Posted by USA, a resident of Old Mountain View
on Mar 19, 2009 at 4:22 pm

That is some good news. Anything the city can do to run the gang bangers and taggers out of the parks and out of town is a benefit to all of us.


Posted by Nic, a resident of Old Mountain View
on Mar 19, 2009 at 4:25 pm

Did the ever catch whoever it was who was doing all the pinching? Was it because they weren't wearing green in celebration of St. Patrick's Day?


Posted by Lori, a resident of Old Mountain View
on Mar 19, 2009 at 5:40 pm

That park gets trashed because the people who go there have no respect and throw their garbage all over the place. Why should we have to pay extra for people to clean up other people's garbage. If you learned to respect your community and taught your kids to throw trash in trash cans, maybe your park wouldn't be getting "dirtier". The people at Cuesta and Eagle Park know how to use a trash bin....LEARN HOW TO PICK UP YOUR OWN GARBAGE!!!
Also, the comment about coming to a park and getting to know who is and who isn't in a gang is just ridiculous. Even if the city brought more events to that park, people would not go because they don't want to be involved with the type of people that go there...the ones who play their boom boxes so all you have to listen is THEIR music, the ones who sit around sneering at other people, the ones throwing their garbage all over the place, the ones who look like they just got out of prison, etc., etc. You can keep your park and the rest of us respectable citizens will keep ours.


Posted by MV, a resident of Shoreline West
on Mar 20, 2009 at 8:54 am

Castro park needs some cleaning up as well...


Posted by Dave, a resident of Shoreline West
on Mar 20, 2009 at 2:30 pm

Agreed. maybe this park is lost. Best way to avoid crime is to avoid where it breeds. Too bad police won't just flat out say "stay out of bad areas" rather than the ridiculous "stay aware of your surroundings" and "keep packages in your trunk, out of view"

The gun store in Mt View can barely keep anything in stock. People are tired of waiting for hand wringing city councils to get things done.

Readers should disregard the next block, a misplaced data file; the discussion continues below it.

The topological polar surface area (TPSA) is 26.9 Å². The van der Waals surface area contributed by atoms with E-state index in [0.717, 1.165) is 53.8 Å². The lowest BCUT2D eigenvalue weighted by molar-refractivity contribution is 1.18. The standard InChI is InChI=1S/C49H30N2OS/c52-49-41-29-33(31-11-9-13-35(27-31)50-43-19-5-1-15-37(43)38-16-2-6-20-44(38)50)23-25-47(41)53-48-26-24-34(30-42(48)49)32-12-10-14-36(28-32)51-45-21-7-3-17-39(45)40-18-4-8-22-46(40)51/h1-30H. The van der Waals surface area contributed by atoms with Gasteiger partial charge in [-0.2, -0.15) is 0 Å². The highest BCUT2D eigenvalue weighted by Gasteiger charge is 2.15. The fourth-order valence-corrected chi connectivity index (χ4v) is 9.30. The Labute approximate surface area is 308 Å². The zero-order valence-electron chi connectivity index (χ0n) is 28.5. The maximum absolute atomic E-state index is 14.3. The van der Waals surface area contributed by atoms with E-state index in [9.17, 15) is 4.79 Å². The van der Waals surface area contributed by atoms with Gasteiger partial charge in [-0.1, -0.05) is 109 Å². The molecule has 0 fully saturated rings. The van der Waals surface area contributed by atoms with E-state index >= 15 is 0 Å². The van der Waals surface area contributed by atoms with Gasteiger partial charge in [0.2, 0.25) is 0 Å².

However----kudos to Mt View PD for keeping the city enjoyable. The aggressive and obnoxious panhandlers in Palo Alto and Menlo Park make me glad I have a downtown I can visit without being annoyed and accosted.


Posted by Enough!, a resident of Old Mountain View
on Mar 20, 2009 at 6:28 pm

Funny comment, nic

pinched in or pitched in?

v. pinched, pinch·ing, pinch·es

v. tr.

To squeeze between the thumb and a finger, the jaws of a tool, or other edges.
To squeeze or bind (a part of the body) in a way that causes discomfort or pain: These shoes pinch my toes.
To nip, wither, or shrivel: buds that were pinched by the frost; a face that was pinched with grief.
To straiten: "A year and a half of the blockade has pinched Germany" (William L. Shirer).
Slang To take (money or property) unlawfully. See Synonyms at steal.
Slang To take into custody; arrest.
To move (something) with a pinch bar.
Nautical To sail (a boat) so close into the wind that its sails shiver and its speed is reduced.
v. intr.

To press, squeeze, or bind painfully: This collar pinches.
To be miserly.
Nautical To drag an oar at the end of a stroke.
n.
The act or an instance of pinching.
An amount that can be held between thumb and forefinger: a pinch of salt.
A painful, difficult, or straitened circumstance: felt the pinch of the recession.
An emergency situation: This coat will do in a pinch.
A narrowing of a mineral deposit, as in a mine.
Informal A theft.
Slang An arrest by a law enforcement officer.
adj. Baseball
Relating to pinch-hitting or pinch runners: a pinch single; a pinch steal of third base.

[Middle English pinchen, from Old North French *pinchier, variant of Old French pincier, perhaps from Vulgar Latin *pīnctiāre.]


The American Heritage® Dictionary of the English Language, Fourth Edition
Copyright © 2006 by Houghton Mifflin Company.